While some nations ease restrictions surrounding Covid-19, the fight against the virus in developing nations, such as those in Africa, Asia, and Latin America, is just beginning.
The FAO has warned that a food crisis is likely due to supply chain disruptions and other factors related to Covid-19, and countries such as the Democratic Republic of Congo are already suffering from high rates of food insecurity. In addition, the restrictions put in place to stop the spread of coronavirus will have an outsized effect on countries with fragile economies and those which rely heavily on informal trade.
Data from GeoPoll’s ongoing study of over 5,000 people in 12 Sub-Saharan African nations confirms that populations are already fearful of coronavirus’s impact:
- 80% stated that within the past seven days they have been worried of not having enough to eat.
- 71% state that they are “very concerned” about the economic impacts of the virus.
- Habits around the purchasing of food and non-essential goods are also changing, with 75% reporting that they have switched to a cheaper brand of food due to concern over food availability and cost.
Additionally, populations have differing opinions on how their governments are handling the virus, with respondents split on if their government has done enough to stop the virus’s spread. In countries including Kenya and Nigeria, just 25% say they strongly agree that enough has been done to stop the spread of Covid-19.
Challenges to gathering data right now
As the virus continues to spread and restrictions are extended, it is likely that developing nations will see long-term effects similar to those found following the 2014-2015 Ebola outbreak in West Africa, which resulted in high levels of food insecurity, market inoperability, and economic downturns in Sierra Leone, Liberia, and Guinea.
To mitigate these effects during this global health crisis, development organisations must act quickly to evaluate current situations, identify potential areas of concern, and develop systems to deliver aid to the most vulnerable populations.
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One crucial element of this work will be gathering accurate assessments of on-the-ground situations throughout developing regions. Conducting research always plays a critical role in the actions of international development and humanitarian relief organisations, but there are unique challenges to gathering data at this moment in time.
Many organisations rely on in-person interviews to collect data from low-income populations, but the pandemic’s restrictions on movement has made this practice impossible in most countries. Even once travel restrictions become less severe, most organisations will not want to put in-person researchers at risk of contracting the virus until it is fully contained.
Tips for collecting data safely and efficiently
At GeoPoll, we are experienced in collecting data in developing regions through remote methods, including voice calls from trained interviewers, and other modes such as two-way text message surveys. As the virus spread, we transitioned all of our call centres to operate remotely, with interviewers calling people in Africa and Latin America from their homes instead of a central call centre.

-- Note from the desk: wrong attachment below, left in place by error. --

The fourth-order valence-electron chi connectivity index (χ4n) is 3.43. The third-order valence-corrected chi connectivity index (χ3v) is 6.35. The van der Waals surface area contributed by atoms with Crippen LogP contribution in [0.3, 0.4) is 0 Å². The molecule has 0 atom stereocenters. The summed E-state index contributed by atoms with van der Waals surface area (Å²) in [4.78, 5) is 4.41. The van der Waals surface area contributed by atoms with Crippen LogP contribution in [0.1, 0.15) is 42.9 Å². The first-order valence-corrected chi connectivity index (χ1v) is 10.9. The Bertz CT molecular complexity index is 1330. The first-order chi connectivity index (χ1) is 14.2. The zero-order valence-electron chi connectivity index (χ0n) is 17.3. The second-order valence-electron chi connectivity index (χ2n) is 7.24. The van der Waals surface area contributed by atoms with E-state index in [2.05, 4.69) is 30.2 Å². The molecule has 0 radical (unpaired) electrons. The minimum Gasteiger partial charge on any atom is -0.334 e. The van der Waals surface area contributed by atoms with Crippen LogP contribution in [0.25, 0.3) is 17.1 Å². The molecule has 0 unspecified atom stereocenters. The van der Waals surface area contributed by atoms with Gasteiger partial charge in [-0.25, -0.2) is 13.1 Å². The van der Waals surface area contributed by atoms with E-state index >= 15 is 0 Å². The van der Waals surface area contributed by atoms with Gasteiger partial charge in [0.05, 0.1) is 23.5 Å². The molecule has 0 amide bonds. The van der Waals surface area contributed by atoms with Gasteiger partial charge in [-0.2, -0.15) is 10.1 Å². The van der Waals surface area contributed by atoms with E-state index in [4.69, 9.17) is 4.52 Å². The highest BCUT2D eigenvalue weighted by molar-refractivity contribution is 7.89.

We have also been fielding questions from those who do not usually undertake remote research on best practices to collect high-quality data safely to conduct vital research around the crisis. Here are some of our most common tips for gathering data safely and efficiently during the pandemic:
- Be flexible on mode: Face-to-face research will not be feasible in most countries for several months, so organisations must be flexible with their research modes in order to continue gathering vital data to aid the humanitarian response to Covid-19. Voice call interviews, in which a trained interviewer calls individuals on their own mobile phones, can reach a wide segment of the population in developing regions, including those with lower incomes and illiterate populations.
- Design research mindfully: Research studies should be designed for the mode in which they will be conducted. Voice call interviews must include instructions for the interviewer, and SMS surveys should be short and must take into consideration character limits on messages.
- Collect data on an ongoing basis: In order to have the highest quality data, organisations should consider conducting research on an ongoing basis. This provides researchers with valuable trend data that can be examined over time as a crisis progresses, or allows them to compare situations before, during, and after a crisis. Ongoing data on indicators such as food security and economic stability can be crucial to identify those populations most at-risk.
It is likely that the effects of Covid-19 will be even more consequential and long-lasting in developing nations than those being seen in developed countries. To prevent coronavirus from creating secondary crises in developing regions, organisations must act now to assess on-the-ground situations.
Due to the difficulty of conducting traditional in-person research during this time, organisations must quickly adapt to new, technological methods of remote research. By doing so, the development community can continue to safely assist those around the world who are at the greatest risk of Covid-19-related impacts.